Recombination and Mutation in Breast Cancer

Institution: Pangene Corporation
Investigator(s): David Zarling, Ph.D. -
Award Cycle: 1997 (Cycle III) Grant #: 3IB-0052 Award: $260,988
Award Type: IDEA
Research Priorities
Biology of the Breast Cell>Pathogenesis: understanding the disease



Initial Award Abstract (1997)
Breast cancer is associated with numerous genetic alterations that can be detected directly in the chromosomal DNA by methods that visualize the attachment of probes labeled with fluorescent markers. This standard method of fluorescent in situ hybridization (FISH) is time consuming, insensitive and is not allele specific. Our lab has recently developed an enhanced FISH method for the detection of a tumor suppressor gene (p53) and an oncogene (ERBB2) in human breast cancer. Our method is rapid (30 min), sensitive, and appears to have a very low background. We plan to adapt our recombinase-enhanced hybridization method with novel ‘cyclizable’ DNA probes to develop an allele-specific DNA hybridization method for the specific and rapid detection of mutant breast cancer genes. To develop and apply this novel technology to breast cancer, we will employ a collaborative multidisciplinary research program combining the expertise of three laboratories: Pangene Corporation, the University of California at San Francisco, and Uppsala University in Sweden.

A second objective of this grant is to study the status of recombination (exchange of strands of homologous chromosomal DNA) genes and proteins in breast cancer cells. We have made preliminary observations that one of the key genes involved, RAD51, is abnormally regulated in breast cancer cells. We plan to expand on this observation and understand the molecular basis for the abnormal regulation of RAD51 and its potential role in the onset and progression of breast cancer. In related experiments, we will evaluate the possibility of using RAD51 as a marker for breast cancer diagnosis. Recently, the p53 tumor suppressor protein was reported to interact with the RAD51 protein and control its biochemical functions, including DNA strand exchange. In contrast, mutant p53 fails both to interact with RAD51 protein and to control DNA strand exchange. These related observations, together with the fact that breast cancer cells often have mutant p53 and abnormal rates of recombination, strongly suggests that abnormal regulation of recombination enzymes exist in breast cancer.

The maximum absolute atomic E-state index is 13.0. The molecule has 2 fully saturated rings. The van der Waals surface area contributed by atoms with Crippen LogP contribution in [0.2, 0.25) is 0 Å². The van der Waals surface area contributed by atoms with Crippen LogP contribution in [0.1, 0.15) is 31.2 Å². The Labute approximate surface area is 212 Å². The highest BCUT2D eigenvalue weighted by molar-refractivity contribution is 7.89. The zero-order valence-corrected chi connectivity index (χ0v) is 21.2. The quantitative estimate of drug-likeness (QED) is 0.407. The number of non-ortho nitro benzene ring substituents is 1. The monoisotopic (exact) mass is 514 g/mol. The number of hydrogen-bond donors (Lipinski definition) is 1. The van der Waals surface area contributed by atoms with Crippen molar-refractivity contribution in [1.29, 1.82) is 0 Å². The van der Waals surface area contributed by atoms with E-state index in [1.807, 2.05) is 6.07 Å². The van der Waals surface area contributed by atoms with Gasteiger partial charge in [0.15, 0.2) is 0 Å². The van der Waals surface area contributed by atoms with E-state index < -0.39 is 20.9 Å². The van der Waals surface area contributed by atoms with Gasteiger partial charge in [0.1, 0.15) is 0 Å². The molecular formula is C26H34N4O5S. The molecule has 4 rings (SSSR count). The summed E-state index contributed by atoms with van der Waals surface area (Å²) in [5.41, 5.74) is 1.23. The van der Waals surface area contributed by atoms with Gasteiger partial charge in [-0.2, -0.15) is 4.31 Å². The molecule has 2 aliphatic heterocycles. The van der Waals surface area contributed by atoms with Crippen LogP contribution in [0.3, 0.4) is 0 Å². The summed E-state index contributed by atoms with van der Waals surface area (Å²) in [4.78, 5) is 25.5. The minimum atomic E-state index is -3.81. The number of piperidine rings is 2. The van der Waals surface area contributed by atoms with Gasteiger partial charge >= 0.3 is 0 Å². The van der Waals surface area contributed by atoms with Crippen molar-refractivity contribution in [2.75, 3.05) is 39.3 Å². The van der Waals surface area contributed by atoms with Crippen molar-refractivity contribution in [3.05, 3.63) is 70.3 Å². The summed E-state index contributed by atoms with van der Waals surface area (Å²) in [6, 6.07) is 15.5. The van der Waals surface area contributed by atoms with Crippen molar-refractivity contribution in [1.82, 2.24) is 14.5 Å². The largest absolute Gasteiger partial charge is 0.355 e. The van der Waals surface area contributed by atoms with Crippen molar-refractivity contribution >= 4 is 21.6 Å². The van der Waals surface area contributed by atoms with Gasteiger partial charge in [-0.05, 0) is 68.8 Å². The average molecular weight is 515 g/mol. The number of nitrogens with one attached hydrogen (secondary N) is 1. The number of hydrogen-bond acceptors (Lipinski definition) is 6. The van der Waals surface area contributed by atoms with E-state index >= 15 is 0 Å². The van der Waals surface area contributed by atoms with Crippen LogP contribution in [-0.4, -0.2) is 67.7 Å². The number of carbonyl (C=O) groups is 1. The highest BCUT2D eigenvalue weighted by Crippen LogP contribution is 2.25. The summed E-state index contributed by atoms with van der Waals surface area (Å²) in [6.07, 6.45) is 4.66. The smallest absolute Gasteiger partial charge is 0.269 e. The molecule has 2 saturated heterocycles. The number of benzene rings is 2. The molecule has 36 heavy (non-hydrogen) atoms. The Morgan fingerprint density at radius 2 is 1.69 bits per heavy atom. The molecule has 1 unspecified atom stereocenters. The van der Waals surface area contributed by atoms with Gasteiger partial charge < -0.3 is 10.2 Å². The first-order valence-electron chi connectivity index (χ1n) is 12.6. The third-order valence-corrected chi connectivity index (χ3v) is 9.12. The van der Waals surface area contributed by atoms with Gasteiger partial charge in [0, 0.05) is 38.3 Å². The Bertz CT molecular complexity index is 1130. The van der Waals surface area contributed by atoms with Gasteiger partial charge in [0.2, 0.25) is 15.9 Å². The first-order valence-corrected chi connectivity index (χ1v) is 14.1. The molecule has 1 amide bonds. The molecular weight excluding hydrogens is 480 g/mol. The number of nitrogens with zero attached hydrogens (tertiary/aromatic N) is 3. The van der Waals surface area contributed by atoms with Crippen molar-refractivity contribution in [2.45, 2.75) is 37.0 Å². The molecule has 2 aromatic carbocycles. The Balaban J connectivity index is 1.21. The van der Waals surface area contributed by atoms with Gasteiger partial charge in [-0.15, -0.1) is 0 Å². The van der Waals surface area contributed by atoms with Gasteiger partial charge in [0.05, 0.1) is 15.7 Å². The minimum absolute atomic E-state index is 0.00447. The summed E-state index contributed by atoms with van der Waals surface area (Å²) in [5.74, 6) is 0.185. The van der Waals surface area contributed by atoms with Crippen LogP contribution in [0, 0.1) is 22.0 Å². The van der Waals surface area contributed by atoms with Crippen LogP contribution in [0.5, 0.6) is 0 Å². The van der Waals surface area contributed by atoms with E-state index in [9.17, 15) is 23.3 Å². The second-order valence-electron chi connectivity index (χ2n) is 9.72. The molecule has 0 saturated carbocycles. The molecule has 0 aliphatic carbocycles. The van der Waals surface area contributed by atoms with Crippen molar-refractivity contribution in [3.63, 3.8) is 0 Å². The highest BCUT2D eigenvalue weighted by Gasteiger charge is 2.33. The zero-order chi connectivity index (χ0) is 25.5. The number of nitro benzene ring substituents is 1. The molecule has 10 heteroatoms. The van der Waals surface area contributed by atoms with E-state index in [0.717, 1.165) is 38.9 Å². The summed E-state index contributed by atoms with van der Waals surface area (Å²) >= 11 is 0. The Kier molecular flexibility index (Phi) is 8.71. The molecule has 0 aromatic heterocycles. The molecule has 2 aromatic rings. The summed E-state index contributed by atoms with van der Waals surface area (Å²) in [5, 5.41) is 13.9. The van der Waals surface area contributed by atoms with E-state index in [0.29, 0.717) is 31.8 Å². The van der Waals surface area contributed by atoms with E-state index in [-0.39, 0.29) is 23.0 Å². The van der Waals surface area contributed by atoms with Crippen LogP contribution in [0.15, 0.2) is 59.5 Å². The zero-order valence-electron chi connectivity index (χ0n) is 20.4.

Thus, the goals of our research are to (i) provide a rapid method of evaluating breast cancer biopsy samples to detect genetic abnormalities, and (ii) explore novel mechanisms by which already known mutations are associated with DNA repair and recombination defects. These novel techniques offer the prospect of tailoring therapy options to the particular cellular and genetic defects of individual patients.


Final Report (1999)
Current breast cancer therapies include radiation therapy and/or treatment with DNA damaging chemotherapeutic agents. Many tumors are highly resistant to radiation and chemotherapy. One of the major reasons for radio- and chemo-resistance is enhanced cellular ability to repair and recombine radiation or chemotherapy damaged DNA due to overexpression of Rad51 recombinase in tumors. Hence, radiation therapy and chemotherapy can be improved by combining them with inhibitors of Rad51 activity.

The overall objectives of our study were to 1) measure Rad51 expression in breast cancer and to assess its value for breast cancer diagnostics and therapeutics, 2) determine the interactions between Rad51 protein and normal or mutant tumor suppressor proteins and oncogenes, and 3) characterize the expression of recombinases involved in homologous recombination, particularly Rad51 and its overexpression in breast cancer cells.

We determined the status of the human Rad51 protein in breast cancer cells. Rad51 is overexpressed in all 90 of the breast tumors studied. Aberrant overexpression of the Rad51 gene is directly associated with radiation resistance and chemotherapeutic drug resistance. The aberrant expression of Rad51 in tumor cells also appears to be consistent with the observations of enhanced recombination and genomic instabilities in breast tumor cells. The molecular basis for expression of Rad51 in breast tumor cells is under investigation. We are continuing studies on the therapeutic consequences of inhibiting the overexpression of Rad51 in breast tumor cells. We and our collaborators have shown that experimental downregulation of Rad51 with specific Rad51 inhibitor formulations causes increased sensitivity of human breast tumor cells to chemotherapy in vitro and enables long term survival in tumor-bearing mice treated with Rad51 inhibitors and radiation in vivo.

Rad51 inhibitors appear to be highly effective therapeutic agents for both breast tumor therapy and diagnosis. Our findings indicate that Rad51 is an important new target for breast cancer therapy. Rad51 inhibitors are well positioned to be conveniently integrated into current breast cancer protocols.